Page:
Claire Millar has written for us before on the tales of her travels in Istanbul. From Istanbul to Sri Lanka, it sounds like one romantic location to the next – but conquering the holy mountain of Sri Pada at sunrise was anything but paradise for their relationship.
Sri Pada is a holy mountain. This great green pimple of a peak rises up from Sri Lanka’s central hill country to a height of 2,243 metres, and is more commonly known to travellers as Adam’s Peak. The summit is a site of pilgrimage for thousands of Buddhists, Hindus, Muslims and Christians each year, as it boasts a ‘sacred footprint’ rock formation, believed to be the footprint of Buddha, Shiva, St Thomas or Adam depending on your faith. Yet this mountain took me no closer to nirvana—the ascent of 6000 stairs instead offered a premonition of what was to come for my relationship with the man I chose to climb it with.
As our bus rattled its way through tea plantations and potholes on the winding drive to the hike’s starting point, Dalhousie, I willed away motion sickness by daydreaming about the climb. Yes, it would be tough, but I imagined the proclamations of love and deep, soulful stares we would shower upon one another with the sun’s first rays dancing across our faces. After all, Sri Lanka wasn’t once named Serendib, the Arabic root of the English word serendipity, for nothing. How romantic it would be.
The four hour climb began at 3am, in order to reach the footprint in time for the sacred ceremony held as the sun rises. The path was crowded with pilgrims in sandals and bare feet—mothers carrying babies, stooped grandmothers clutching at the elbows of dutiful grandchildren, all dressed in the patchwork polar fleece beanies sold at the bottom of the mountain. We all put one leg in front of the other together in silence, the night air marked only by the prayers echoing from intermittent loudspeakers along the path.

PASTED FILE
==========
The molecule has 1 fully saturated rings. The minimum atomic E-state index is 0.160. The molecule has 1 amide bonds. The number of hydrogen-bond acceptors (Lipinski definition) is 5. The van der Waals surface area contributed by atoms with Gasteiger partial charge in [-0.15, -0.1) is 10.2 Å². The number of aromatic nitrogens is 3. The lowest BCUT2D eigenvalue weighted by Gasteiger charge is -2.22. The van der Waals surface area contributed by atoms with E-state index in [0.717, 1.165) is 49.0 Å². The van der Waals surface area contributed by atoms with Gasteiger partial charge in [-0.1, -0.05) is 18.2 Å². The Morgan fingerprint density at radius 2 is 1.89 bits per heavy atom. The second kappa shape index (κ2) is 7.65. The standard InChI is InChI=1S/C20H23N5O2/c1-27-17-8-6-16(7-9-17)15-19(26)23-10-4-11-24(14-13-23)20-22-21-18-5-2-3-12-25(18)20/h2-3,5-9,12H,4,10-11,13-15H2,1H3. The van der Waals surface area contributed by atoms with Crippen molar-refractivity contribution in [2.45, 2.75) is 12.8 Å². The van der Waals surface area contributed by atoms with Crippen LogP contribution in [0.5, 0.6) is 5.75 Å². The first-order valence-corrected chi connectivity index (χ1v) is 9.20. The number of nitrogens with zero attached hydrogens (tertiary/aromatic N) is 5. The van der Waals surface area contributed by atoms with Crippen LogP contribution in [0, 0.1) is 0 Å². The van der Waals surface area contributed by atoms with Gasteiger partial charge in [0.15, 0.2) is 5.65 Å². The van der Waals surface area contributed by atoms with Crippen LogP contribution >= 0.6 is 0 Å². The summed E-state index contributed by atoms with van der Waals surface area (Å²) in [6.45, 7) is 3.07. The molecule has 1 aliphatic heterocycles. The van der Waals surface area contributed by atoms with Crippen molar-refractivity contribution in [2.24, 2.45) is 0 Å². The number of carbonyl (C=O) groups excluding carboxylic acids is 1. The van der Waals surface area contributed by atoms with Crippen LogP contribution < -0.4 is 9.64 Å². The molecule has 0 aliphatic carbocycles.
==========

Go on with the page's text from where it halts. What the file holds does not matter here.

We stopped for tea, ginger beer, snacks, to bend over and wheeze out fog, and sit and wipe away the clammy sweat that persevered despite the absence of the sun. I distracted myself from the exertion by contemplating the irony of Adam’s first step onto earth after being banished from the Garden of Eden being onto an emerald island largely regarded to be the closest thing we have to a real-life Garden of Eden. Halfway up the mountain, the stomach pain I’d been experiencing as a regular part of travel in Asia exploded, and I rushed to the nearest bathroom, staying there for at least 30 minutes. How unromantic it was turning out to be.
Nonetheless we made it to the summit, and waited, huddled close to one another and to the crowd to stay warm. As the sun rose and the drumming ceremony accompanying it built to a crescendo, I filled my lungs with thin mountain air and let out an almighty (almighty yet hushed—there were pilgrims to be respectful of) rendition of the opening refrain to that Elton John classic, Circle of Life. My beau turned to me, and instead of responding to my cue with “everything the light touches is yours”, “Simbbaaaaa” or even “I love you”, he growled, “I never want to hear you do that again” with more malice than I ever expected he could muster. I stuttered, mumbling something about the importance of the Lion King to our generation, to which I got a snapped, sarcastic retort about cheapening beautiful moments.